Remember that post from David Lowery about Pandora rates?
Here’s a reply from Michael Degusta, doing what everyone that linked to the original story (including me) should have done and double-checking the maths (with an S please, people!).
His calculations and research tells us what Lowery’s song made in total from Pandora, including a performance royalty that Lowery mentioned in passing but said he’d post about later. In doing so, Degusta makes the argument that Lowery’s total take for the song was more like $230 than $16.89:
Conclusion. By this math:
Pandora paid a total of about $1,370.
The band received a total of about $585.
If Lowery received 40% of the performance royalty, “all he got” for the 1 million plays was in fact around $234.
Whatever one thinks of the fairness of those numbers, they’re all clearly far larger than $16.89.
It’s inflammatory stuff but it’s just as misleading as it claims Lowery was – Degusta’s basing his total on figures that include the performer royalty as well, but if you go back and read the original blog that everyone picked up on, Lowery’s complaint focusses on the songwriter’s royalty. Lowery does mention the performance royalty and clearly states he’ll talk about that separately, and if you go through the comments he repeats that this was his angle, how much a songwriter makes from Pandora.
But Degusta also examines Lowery’s Pandora and US FM/AM radio comparisons:
The main issue here is that Lowery cites only dollar amounts for comparison:
• “For frame of reference compare [sic] Sirius XM paid me $181”
• “Terrestrial (FM/AM) radio US paid me $1,522”
This is quite simple: those sources paid him a lot more primarily because a lot more people heard his song via those sources. For example, AM/FM paid him $1,373.78 for 18,797 spins. That’s 7.3 cents per spin. If only 10,000 listeners heard each spin, terrestrial radio is in fact paying just half the songwriter fee Pandora paid him per listener. And of course it’s likely to have been far more than 10,000 – even the intentionally miniscule South Dakota radio station Pandora just bought manages to average 18,000 listeners.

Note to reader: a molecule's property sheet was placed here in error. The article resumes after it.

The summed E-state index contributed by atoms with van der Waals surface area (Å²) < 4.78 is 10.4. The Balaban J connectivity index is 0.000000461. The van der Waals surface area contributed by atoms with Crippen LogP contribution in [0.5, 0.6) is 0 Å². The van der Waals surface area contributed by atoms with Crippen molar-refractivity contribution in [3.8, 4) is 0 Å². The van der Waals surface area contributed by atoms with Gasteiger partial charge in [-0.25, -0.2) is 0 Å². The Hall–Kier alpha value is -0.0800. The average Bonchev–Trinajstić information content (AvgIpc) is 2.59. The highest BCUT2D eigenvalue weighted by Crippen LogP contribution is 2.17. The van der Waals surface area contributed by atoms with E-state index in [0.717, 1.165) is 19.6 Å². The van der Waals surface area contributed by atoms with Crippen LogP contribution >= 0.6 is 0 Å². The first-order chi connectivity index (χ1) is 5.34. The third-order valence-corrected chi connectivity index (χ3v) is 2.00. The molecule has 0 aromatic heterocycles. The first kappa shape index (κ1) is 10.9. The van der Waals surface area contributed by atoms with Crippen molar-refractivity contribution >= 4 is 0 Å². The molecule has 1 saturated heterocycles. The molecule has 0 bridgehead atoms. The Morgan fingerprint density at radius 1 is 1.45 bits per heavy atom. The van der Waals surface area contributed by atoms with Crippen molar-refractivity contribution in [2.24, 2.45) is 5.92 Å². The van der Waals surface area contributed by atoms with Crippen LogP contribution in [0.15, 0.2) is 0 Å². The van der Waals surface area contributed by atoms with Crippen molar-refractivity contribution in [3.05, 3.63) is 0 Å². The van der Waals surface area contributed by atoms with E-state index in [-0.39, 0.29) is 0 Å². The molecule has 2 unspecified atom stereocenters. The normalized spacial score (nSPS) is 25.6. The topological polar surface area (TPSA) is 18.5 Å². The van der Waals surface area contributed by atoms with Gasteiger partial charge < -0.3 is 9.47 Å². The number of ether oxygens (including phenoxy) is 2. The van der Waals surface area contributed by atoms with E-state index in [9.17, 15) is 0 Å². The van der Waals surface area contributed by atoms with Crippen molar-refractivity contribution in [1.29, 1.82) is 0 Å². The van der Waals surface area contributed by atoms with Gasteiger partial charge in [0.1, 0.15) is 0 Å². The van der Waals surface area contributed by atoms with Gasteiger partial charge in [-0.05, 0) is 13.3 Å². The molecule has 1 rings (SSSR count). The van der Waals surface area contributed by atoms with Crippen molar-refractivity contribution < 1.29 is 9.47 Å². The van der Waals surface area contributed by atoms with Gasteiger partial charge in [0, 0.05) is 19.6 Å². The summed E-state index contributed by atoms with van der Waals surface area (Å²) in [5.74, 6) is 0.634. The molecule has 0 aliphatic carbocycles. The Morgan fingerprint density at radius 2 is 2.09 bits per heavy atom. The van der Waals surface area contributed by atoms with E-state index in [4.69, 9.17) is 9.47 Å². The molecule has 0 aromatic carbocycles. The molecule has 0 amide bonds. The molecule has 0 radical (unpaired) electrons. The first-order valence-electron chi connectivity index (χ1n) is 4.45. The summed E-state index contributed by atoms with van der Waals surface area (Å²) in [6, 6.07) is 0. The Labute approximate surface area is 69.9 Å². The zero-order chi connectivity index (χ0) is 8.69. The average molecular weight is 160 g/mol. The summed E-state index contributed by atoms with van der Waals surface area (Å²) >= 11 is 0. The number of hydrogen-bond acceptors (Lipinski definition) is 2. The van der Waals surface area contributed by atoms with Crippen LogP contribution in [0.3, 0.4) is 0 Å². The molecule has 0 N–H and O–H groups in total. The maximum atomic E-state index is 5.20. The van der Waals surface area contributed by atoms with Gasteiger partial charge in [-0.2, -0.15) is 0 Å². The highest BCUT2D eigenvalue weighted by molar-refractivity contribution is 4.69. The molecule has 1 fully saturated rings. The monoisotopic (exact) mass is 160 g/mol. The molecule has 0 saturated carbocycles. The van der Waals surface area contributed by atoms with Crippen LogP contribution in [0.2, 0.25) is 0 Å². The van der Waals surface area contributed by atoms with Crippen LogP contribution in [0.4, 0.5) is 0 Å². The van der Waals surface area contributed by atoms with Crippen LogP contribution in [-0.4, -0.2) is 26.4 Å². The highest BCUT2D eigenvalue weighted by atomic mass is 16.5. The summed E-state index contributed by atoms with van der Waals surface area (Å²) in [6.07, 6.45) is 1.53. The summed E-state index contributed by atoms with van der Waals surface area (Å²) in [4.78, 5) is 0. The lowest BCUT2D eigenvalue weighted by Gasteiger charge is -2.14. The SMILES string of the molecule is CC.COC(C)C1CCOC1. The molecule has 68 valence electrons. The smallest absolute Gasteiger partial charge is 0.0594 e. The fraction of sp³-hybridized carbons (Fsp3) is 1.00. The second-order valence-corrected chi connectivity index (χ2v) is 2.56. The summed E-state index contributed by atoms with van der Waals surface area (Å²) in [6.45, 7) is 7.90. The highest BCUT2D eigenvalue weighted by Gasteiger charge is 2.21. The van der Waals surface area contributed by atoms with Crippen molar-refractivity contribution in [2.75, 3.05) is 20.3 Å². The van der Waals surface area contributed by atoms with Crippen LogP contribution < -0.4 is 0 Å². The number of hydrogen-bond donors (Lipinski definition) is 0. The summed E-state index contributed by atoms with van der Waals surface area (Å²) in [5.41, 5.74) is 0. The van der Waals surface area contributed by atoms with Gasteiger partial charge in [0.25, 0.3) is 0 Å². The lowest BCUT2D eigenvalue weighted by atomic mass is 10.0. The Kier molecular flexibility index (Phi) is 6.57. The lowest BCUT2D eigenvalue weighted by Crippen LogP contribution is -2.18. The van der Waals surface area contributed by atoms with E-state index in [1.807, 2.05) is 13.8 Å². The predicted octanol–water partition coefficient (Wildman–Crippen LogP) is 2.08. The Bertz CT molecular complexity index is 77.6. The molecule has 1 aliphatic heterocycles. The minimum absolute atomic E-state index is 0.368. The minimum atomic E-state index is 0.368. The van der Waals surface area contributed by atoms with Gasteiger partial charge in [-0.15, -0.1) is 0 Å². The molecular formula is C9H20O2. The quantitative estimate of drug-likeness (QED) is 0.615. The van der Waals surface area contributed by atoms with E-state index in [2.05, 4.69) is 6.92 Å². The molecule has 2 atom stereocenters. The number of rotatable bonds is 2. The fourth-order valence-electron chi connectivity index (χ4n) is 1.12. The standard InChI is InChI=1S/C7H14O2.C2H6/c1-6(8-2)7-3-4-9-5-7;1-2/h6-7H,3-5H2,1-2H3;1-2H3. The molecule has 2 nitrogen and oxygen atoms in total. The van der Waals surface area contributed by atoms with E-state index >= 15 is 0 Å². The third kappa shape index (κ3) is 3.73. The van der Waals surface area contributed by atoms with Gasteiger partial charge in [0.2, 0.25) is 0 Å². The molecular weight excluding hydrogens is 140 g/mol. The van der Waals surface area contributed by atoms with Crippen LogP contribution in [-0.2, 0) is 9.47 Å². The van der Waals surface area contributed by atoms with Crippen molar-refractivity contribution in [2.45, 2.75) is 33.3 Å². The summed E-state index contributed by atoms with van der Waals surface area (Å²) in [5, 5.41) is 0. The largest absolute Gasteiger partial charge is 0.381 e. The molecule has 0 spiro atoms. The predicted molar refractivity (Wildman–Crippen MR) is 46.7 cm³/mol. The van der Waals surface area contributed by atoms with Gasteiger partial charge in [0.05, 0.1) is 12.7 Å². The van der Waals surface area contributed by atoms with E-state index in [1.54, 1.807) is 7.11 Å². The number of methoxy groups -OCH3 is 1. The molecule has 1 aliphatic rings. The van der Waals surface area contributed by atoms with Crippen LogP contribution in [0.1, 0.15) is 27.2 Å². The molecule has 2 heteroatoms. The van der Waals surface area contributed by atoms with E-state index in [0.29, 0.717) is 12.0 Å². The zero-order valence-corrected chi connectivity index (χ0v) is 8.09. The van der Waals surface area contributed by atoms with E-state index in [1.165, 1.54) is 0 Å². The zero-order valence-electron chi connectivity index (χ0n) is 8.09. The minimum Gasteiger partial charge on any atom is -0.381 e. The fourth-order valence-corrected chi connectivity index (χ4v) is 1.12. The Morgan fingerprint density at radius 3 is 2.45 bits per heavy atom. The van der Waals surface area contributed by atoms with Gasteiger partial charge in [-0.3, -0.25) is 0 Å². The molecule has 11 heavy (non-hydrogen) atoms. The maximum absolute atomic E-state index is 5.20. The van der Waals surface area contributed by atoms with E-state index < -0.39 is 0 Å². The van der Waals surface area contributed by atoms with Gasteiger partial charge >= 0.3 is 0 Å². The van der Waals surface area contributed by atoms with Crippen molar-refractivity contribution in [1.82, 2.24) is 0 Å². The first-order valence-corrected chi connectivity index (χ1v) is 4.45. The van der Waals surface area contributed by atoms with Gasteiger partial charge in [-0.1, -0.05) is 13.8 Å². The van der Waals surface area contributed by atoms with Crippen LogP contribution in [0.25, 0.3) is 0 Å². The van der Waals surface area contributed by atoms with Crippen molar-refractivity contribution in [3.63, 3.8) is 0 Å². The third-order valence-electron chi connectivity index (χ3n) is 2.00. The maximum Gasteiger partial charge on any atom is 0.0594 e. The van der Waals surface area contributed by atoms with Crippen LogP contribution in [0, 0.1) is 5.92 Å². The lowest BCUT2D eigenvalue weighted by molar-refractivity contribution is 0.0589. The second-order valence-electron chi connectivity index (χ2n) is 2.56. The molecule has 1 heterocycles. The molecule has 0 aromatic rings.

None of this means Pandora ought to pay less in royalties. … But attacking Pandora with intentionally misleading statistics just undermines the credibility of the argument.
It seems to me a little cheeky to end like that when the basis of his own attention-grabbing headline merges performer and songwriting royalties while Lowery sought only to examine the latter.
Finally, Pandora themselves have pitched in.
I can see what Lowery’s point is about songwriting not paying so well, but he made some poor comparisons to other royalties that didn’t help his case. And when Degusta provided those eye-opening (but in my view beside-the-point) performance royalty estimates, along with ably debunking the radio comparison, the combination further distracted everyone from Lowery’s original point.
I think all we can take away from this is that working out balanced royalties in this new digital age is not easy, and making a living in music is a gamble.
(Via Daring Fireball)